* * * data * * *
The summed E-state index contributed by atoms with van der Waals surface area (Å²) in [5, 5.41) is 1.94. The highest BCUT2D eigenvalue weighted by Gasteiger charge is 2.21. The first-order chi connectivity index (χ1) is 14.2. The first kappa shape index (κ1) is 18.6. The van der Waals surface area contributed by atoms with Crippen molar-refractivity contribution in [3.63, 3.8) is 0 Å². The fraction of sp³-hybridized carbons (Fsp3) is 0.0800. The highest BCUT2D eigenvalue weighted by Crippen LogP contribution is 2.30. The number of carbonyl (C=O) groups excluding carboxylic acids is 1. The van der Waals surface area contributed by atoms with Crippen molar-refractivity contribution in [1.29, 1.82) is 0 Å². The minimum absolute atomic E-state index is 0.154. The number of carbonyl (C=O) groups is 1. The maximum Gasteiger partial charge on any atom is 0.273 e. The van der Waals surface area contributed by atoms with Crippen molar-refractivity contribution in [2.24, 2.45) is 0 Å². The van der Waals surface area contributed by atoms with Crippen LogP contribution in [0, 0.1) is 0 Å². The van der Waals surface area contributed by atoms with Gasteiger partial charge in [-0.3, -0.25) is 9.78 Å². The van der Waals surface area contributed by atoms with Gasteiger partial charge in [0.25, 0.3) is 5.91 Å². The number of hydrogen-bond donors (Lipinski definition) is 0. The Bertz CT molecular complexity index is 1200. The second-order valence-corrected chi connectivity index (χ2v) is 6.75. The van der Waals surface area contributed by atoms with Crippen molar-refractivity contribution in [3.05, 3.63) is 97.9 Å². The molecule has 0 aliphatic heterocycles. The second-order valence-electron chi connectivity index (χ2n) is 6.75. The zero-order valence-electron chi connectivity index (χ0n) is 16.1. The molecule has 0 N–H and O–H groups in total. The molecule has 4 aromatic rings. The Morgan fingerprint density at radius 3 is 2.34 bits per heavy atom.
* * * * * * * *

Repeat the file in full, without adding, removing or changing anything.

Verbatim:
The summed E-state index contributed by atoms with van der Waals surface area (Å²) in [5, 5.41) is 1.94. The highest BCUT2D eigenvalue weighted by Gasteiger charge is 2.21. The first-order chi connectivity index (χ1) is 14.2. The first kappa shape index (κ1) is 18.6. The van der Waals surface area contributed by atoms with Crippen molar-refractivity contribution in [3.63, 3.8) is 0 Å². The fraction of sp³-hybridized carbons (Fsp3) is 0.0800. The highest BCUT2D eigenvalue weighted by Crippen LogP contribution is 2.30. The number of carbonyl (C=O) groups excluding carboxylic acids is 1. The van der Waals surface area contributed by atoms with Crippen molar-refractivity contribution in [1.29, 1.82) is 0 Å². The minimum absolute atomic E-state index is 0.154. The number of carbonyl (C=O) groups is 1. The maximum Gasteiger partial charge on any atom is 0.273 e. The van der Waals surface area contributed by atoms with Crippen molar-refractivity contribution in [2.24, 2.45) is 0 Å². The van der Waals surface area contributed by atoms with Crippen LogP contribution in [0, 0.1) is 0 Å². The van der Waals surface area contributed by atoms with Gasteiger partial charge in [-0.3, -0.25) is 9.78 Å². The van der Waals surface area contributed by atoms with Gasteiger partial charge in [0.25, 0.3) is 5.91 Å². The number of hydrogen-bond donors (Lipinski definition) is 0. The Bertz CT molecular complexity index is 1200. The second-order valence-corrected chi connectivity index (χ2v) is 6.75. The van der Waals surface area contributed by atoms with Crippen molar-refractivity contribution in [3.05, 3.63) is 97.9 Å². The molecule has 0 aliphatic heterocycles. The second-order valence-electron chi connectivity index (χ2n) is 6.75. The zero-order valence-electron chi connectivity index (χ0n) is 16.1. The molecule has 0 N–H and O–H groups in total. The molecule has 4 aromatic rings. The Morgan fingerprint density at radius 3 is 2.34 bits per heavy atom.